What is Design Thinking? One of the challenges with introducing the concept of design thinking is that this concept does not have one agreed upon definition. Depending on the source you consult the definition defers slightly and the concept can be a bit elusive to understand. In an attempt to address this, I consulted 164 pieces of scholarly and popular literature on the topic to arrive at a short description of the concept. Below is how I answer the question, what is design thinking?

In a Nutshell: Design thinking is an iterative and collaborative approach to problem solving that is particularly effective when the issue at hand requires innovation and change. This process emphasizes balancing creative and analytical thinking and calls for shifting between generating ideas and quickly testing ideas to arrive at a final solution.

A Brief History: The concept of design thinking has its roots in design professions such as engineering and architecture. Simply put design professions are those professions that either create something new or transforms something that exists. The designers’ approach to problem solving is thought to be well suited for scenarios where innovative ideas are needed to create change. While design thinking has been a mainstream concept for about a decade, the idea has been around for nearly five decades.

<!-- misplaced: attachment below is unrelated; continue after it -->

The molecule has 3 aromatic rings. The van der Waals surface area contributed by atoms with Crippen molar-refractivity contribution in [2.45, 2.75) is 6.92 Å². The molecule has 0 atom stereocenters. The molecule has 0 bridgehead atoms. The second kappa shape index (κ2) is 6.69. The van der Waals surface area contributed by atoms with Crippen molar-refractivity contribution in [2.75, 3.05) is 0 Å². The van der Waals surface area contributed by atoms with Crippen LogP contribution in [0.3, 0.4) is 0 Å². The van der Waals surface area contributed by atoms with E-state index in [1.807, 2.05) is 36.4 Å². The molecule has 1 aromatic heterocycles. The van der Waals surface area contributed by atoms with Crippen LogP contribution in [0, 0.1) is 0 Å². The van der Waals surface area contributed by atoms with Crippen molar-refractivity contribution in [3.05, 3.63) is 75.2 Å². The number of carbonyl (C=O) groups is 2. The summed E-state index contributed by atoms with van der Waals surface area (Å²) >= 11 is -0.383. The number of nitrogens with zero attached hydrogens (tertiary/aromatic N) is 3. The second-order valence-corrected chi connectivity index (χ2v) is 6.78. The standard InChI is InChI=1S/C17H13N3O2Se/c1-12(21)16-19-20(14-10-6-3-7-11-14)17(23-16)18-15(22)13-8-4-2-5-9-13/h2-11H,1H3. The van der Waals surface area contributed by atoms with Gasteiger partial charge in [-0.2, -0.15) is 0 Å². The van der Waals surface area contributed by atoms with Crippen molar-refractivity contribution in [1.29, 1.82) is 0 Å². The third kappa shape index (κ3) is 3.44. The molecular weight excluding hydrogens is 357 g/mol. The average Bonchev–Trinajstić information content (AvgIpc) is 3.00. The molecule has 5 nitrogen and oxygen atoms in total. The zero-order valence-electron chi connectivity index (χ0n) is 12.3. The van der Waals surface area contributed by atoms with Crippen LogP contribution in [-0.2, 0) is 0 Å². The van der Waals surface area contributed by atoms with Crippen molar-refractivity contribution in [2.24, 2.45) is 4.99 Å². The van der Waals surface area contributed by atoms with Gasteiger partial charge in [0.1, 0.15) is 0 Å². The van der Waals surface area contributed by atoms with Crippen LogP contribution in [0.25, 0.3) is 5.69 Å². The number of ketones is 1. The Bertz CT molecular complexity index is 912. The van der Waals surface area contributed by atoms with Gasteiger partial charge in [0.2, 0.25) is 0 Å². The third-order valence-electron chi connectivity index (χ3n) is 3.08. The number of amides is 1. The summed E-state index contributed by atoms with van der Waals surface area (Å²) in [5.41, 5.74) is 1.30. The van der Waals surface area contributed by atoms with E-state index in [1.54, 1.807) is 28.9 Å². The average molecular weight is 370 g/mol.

In my research I found these six concepts to be central to engaging the design thinking process.

This by no means is a comprehensive explanation of design thinking but rather a short introduction to the topic. What is your experience with design thinking? What would you add to this list?

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0034_croppedsmallAs a DESIGN THINKER Coach, Dr. Dani Chesson, teaches individuals and teams how to take a design thinking approach to achieve their full potential and generate the results they desire.  Dani is the creator of Chesson’s DESIGN THINKER PROFILE, an assessment instrument that measures design thinking capabilities.  Connect with Dani on LinkedInFacebookTwitter, follow her Blog or email her at dani@chessonconsulting.com

 

4 Responses

  1. Thank you Dr. Chesson for this meaningful contribution of strategies for organizational change. I very much appreciate your research and this section of your website that brings clarity to the concepts you are proposing. Well done!

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